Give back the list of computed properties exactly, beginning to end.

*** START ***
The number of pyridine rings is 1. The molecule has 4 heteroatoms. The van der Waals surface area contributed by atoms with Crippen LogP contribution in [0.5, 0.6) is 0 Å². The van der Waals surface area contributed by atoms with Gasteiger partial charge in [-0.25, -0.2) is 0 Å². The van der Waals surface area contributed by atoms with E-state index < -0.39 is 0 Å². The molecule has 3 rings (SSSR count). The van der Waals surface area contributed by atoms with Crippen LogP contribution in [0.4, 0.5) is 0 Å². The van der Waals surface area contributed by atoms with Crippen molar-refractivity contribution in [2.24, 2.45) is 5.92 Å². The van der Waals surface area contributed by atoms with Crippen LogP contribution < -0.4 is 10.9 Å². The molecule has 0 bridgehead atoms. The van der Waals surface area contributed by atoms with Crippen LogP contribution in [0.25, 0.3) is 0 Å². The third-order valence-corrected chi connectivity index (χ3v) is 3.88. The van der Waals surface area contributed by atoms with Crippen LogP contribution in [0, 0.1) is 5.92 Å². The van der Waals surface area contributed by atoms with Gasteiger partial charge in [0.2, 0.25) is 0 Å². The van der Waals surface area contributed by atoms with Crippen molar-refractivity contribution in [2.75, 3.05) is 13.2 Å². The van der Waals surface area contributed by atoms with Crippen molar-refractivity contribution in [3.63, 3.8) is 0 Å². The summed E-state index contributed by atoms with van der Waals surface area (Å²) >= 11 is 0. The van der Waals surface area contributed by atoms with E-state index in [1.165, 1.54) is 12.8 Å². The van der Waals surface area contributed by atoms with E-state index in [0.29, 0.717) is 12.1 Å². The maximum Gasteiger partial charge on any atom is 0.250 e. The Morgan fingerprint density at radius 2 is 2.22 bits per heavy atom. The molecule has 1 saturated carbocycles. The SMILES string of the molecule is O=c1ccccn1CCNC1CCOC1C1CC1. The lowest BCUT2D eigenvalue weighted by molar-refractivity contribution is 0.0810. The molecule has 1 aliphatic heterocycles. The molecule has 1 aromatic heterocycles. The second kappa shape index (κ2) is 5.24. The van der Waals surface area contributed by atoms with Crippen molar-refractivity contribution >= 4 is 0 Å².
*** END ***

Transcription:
The number of pyridine rings is 1. The molecule has 4 heteroatoms. The van der Waals surface area contributed by atoms with Crippen LogP contribution in [0.5, 0.6) is 0 Å². The van der Waals surface area contributed by atoms with Gasteiger partial charge in [-0.25, -0.2) is 0 Å². The van der Waals surface area contributed by atoms with E-state index < -0.39 is 0 Å². The molecule has 3 rings (SSSR count). The van der Waals surface area contributed by atoms with Crippen LogP contribution in [0.4, 0.5) is 0 Å². The van der Waals surface area contributed by atoms with Crippen molar-refractivity contribution in [2.24, 2.45) is 5.92 Å². The van der Waals surface area contributed by atoms with Crippen LogP contribution < -0.4 is 10.9 Å². The molecule has 0 bridgehead atoms. The van der Waals surface area contributed by atoms with Crippen LogP contribution in [0.25, 0.3) is 0 Å². The third-order valence-corrected chi connectivity index (χ3v) is 3.88. The van der Waals surface area contributed by atoms with Crippen LogP contribution in [0, 0.1) is 5.92 Å². The van der Waals surface area contributed by atoms with Gasteiger partial charge in [0.2, 0.25) is 0 Å². The van der Waals surface area contributed by atoms with Crippen molar-refractivity contribution in [2.75, 3.05) is 13.2 Å². The van der Waals surface area contributed by atoms with Crippen molar-refractivity contribution in [3.63, 3.8) is 0 Å². The summed E-state index contributed by atoms with van der Waals surface area (Å²) >= 11 is 0. The van der Waals surface area contributed by atoms with E-state index in [1.165, 1.54) is 12.8 Å². The van der Waals surface area contributed by atoms with E-state index in [0.29, 0.717) is 12.1 Å². The maximum Gasteiger partial charge on any atom is 0.250 e. The Morgan fingerprint density at radius 2 is 2.22 bits per heavy atom. The molecule has 1 saturated carbocycles. The SMILES string of the molecule is O=c1ccccn1CCNC1CCOC1C1CC1. The lowest BCUT2D eigenvalue weighted by molar-refractivity contribution is 0.0810. The molecule has 1 aliphatic heterocycles. The molecule has 1 aromatic heterocycles. The second kappa shape index (κ2) is 5.24. The van der Waals surface area contributed by atoms with Crippen molar-refractivity contribution >= 4 is 0 Å².